By: Frank Green
This year more than 30 percent of the graduating class at McBride Secondary School will only take the minimum number of classes they need to get a diploma. That’s part of a broader problem in British Columbia – students at very small schools tend to take fewer classes than those at larger ones, if not at a rate as high as at McBride Secondary.
And while the school is a tiny sample – just 16 kids will graduate this year – it’s also stark demonstration of the challenges rural schools face.
Most of the McBride Secondary’s funding is based off of how many classes its students enroll in, explained Principal Derrick Shaw. When one of the 86 students opts to take a “spare” and not take a class, the school has a little less money to pay teachers. And because McBride’s classes are so small, losing a couple of students – and the money that leaves with them – can force Shaw to cancel a class. That leaves even fewer classes that might interest students or fit into their schedules. And then students don’t sign up for as many classes as they could, completing the circle.
“There’s more kids than ever graduating with the bare minimum,” Shaw said. “We just don’t have the bodies to put in front of teachers anymore.”
The teenagers in question have varied reasons for not taking fewer classes. Occasionally they’re actually forced into a spare because they’ve already taken everything offered during a given period. (They can always take “distributed learning” classes online, but some don’t like them.)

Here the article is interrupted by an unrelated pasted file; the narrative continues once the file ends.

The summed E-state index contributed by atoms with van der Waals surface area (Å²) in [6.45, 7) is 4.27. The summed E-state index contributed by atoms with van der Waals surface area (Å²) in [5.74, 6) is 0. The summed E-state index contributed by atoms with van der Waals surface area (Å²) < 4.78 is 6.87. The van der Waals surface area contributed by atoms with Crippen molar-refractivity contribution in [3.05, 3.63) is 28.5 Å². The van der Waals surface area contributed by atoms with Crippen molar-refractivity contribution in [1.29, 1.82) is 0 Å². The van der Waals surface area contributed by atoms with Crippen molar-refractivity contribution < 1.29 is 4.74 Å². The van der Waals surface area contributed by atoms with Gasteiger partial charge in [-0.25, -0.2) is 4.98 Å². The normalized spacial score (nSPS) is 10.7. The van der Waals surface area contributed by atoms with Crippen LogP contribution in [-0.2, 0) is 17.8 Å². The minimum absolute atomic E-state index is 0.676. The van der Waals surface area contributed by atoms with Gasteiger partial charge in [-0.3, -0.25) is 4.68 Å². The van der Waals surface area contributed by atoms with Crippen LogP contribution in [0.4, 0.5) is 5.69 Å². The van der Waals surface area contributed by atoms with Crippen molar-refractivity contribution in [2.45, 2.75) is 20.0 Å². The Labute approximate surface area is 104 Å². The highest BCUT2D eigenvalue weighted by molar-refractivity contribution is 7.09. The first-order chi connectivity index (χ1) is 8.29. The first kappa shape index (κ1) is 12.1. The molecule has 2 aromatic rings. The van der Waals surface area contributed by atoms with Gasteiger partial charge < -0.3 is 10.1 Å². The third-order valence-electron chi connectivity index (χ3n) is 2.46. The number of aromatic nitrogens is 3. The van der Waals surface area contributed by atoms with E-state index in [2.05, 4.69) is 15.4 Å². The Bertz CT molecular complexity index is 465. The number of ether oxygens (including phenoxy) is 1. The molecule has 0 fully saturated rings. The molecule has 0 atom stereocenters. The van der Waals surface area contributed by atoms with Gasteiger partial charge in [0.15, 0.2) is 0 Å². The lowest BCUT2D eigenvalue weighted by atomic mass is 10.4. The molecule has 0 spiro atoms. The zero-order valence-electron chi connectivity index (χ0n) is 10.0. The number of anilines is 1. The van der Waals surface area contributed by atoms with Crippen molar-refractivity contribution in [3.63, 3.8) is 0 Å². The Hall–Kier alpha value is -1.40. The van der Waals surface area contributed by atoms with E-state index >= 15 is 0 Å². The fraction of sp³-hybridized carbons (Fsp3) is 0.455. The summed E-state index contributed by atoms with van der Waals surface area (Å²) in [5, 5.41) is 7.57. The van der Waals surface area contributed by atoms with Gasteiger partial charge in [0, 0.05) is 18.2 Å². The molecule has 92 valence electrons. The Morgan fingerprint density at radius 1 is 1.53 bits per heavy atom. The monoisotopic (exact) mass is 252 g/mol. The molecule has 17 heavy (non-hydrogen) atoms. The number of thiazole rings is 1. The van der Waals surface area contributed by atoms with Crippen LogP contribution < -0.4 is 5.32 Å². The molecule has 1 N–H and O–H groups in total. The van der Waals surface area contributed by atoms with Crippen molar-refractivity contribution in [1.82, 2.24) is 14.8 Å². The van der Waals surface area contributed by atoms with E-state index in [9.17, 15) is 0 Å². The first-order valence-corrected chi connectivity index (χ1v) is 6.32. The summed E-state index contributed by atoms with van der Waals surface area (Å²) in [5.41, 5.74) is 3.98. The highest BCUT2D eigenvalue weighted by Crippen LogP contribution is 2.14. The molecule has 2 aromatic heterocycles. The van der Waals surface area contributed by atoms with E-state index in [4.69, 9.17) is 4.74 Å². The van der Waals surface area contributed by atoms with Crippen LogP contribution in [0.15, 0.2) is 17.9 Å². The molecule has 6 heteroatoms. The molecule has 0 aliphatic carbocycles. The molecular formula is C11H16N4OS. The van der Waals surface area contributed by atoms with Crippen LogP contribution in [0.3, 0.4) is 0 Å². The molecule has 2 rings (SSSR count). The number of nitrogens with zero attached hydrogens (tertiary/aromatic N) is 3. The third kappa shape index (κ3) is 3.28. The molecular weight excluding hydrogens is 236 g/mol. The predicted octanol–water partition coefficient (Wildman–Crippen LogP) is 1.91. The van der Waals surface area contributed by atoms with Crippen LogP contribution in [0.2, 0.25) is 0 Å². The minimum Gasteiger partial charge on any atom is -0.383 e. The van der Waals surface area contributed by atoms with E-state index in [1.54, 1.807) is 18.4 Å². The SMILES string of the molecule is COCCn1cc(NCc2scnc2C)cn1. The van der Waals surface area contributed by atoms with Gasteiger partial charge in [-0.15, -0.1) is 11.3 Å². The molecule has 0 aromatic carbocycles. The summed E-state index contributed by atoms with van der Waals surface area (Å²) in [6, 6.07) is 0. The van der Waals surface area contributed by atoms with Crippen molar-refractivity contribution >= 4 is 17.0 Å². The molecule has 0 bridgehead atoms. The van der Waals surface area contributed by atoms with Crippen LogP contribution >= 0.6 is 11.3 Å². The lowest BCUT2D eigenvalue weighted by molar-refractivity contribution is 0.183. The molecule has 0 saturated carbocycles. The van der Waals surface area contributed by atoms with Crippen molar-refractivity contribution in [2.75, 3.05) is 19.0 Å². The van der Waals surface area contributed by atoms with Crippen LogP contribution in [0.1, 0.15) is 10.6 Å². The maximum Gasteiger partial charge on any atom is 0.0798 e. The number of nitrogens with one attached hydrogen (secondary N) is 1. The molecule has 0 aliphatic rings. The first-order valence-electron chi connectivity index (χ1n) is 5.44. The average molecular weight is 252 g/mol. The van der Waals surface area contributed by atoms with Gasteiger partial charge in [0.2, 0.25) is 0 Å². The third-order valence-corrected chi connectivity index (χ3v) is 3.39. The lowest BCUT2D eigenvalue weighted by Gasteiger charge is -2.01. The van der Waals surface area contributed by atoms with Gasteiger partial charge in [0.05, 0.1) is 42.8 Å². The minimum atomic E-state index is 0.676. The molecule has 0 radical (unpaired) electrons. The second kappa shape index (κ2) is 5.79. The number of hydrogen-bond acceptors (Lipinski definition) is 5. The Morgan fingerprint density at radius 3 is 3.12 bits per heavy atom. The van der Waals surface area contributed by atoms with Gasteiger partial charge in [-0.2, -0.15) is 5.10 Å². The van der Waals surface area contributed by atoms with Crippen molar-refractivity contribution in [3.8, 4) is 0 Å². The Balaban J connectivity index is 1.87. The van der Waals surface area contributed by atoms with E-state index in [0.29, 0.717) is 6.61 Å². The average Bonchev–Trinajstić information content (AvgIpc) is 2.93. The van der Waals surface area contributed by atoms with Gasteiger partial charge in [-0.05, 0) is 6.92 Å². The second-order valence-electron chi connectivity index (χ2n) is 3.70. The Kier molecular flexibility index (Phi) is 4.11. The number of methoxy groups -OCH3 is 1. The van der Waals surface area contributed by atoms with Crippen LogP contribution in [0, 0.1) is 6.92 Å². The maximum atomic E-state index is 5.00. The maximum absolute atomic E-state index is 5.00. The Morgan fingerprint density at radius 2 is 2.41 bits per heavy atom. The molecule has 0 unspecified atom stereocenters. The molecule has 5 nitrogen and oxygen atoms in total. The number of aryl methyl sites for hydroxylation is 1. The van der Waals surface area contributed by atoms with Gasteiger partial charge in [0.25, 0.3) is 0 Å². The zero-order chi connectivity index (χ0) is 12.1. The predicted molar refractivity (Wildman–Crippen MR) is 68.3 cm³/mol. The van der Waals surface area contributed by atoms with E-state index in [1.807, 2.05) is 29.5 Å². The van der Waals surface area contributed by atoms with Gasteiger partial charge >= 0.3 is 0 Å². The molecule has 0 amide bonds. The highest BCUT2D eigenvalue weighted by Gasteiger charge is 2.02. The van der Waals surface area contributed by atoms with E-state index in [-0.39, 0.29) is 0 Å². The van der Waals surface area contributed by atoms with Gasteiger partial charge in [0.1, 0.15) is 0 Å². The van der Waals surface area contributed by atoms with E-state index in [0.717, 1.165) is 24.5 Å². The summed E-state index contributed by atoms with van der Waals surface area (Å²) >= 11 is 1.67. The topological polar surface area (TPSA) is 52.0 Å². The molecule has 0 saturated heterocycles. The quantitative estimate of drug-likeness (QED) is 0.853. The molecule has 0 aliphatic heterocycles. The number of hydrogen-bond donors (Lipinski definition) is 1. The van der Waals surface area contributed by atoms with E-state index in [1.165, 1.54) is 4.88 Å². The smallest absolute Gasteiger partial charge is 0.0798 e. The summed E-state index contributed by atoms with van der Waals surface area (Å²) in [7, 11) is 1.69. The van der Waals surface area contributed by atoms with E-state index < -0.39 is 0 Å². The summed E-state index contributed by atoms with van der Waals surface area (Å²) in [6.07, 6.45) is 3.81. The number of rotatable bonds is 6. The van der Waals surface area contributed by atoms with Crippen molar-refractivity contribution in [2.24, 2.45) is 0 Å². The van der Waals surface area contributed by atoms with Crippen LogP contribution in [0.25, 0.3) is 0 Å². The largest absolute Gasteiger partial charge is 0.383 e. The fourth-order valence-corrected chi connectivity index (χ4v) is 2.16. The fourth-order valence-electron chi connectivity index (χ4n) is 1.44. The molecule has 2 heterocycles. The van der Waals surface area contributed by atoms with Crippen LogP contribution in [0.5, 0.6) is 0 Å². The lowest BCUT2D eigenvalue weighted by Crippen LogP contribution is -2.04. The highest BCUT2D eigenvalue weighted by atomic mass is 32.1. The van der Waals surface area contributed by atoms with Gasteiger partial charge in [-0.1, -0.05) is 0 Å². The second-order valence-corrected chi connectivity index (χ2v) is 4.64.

Students sometimes use the extra hours from taking spares to start an apprenticeship or work a part-time job.
Sometimes they just hang out.
“I have more time to work, get stuff done at home,” said Molly Mortensen, 17, who works at the Beanery and has sheep, horses, chickens, and turkeys to tend to at home. She said she’d graduate with 88 credits – two more classes than the minimum. “I just wanted grade 12 to be a fun, easy year.”
For some, taking fewer classes can have expensive consequences, explained Jennifer L’Arrivee, a counselor as well as a physics and biology teacher at McBride Secondary. For example, if a student decides they want to go to university after they graduate, they may be stuck paying for classes they could have taken for free.
“It depends on what they’re going into,” L’Arrivee said. “Many of them have to upgrade because they don’t have the requirements,” she added, referring to high school classes some students take after graduation.
Shaw has resorted to crafty maneuvers to try to pump up enrollment, like scheduling grade 12 English in the second half of the year – if it was in the fall, students could finish their requirements then and be done with school. He hoped that if kids couldn’t skip town until the end of the school year, they might be inclined to take classes that fall to fill their days, even if they didn’t have to.
But there’s reason to believe kids would take more classes if the school offered ones they wanted to take. A new psychology class, for example, lured almost half of its class out of spares and into extra coursework.
“If courses are offered they may take them,” said Karen Dubé, chair of McBride Secondary’s Parent Advisory Council. “It’s just whether or not the province will continue to fund those programs with low enrollment – will they allow those courses at five or six kids?”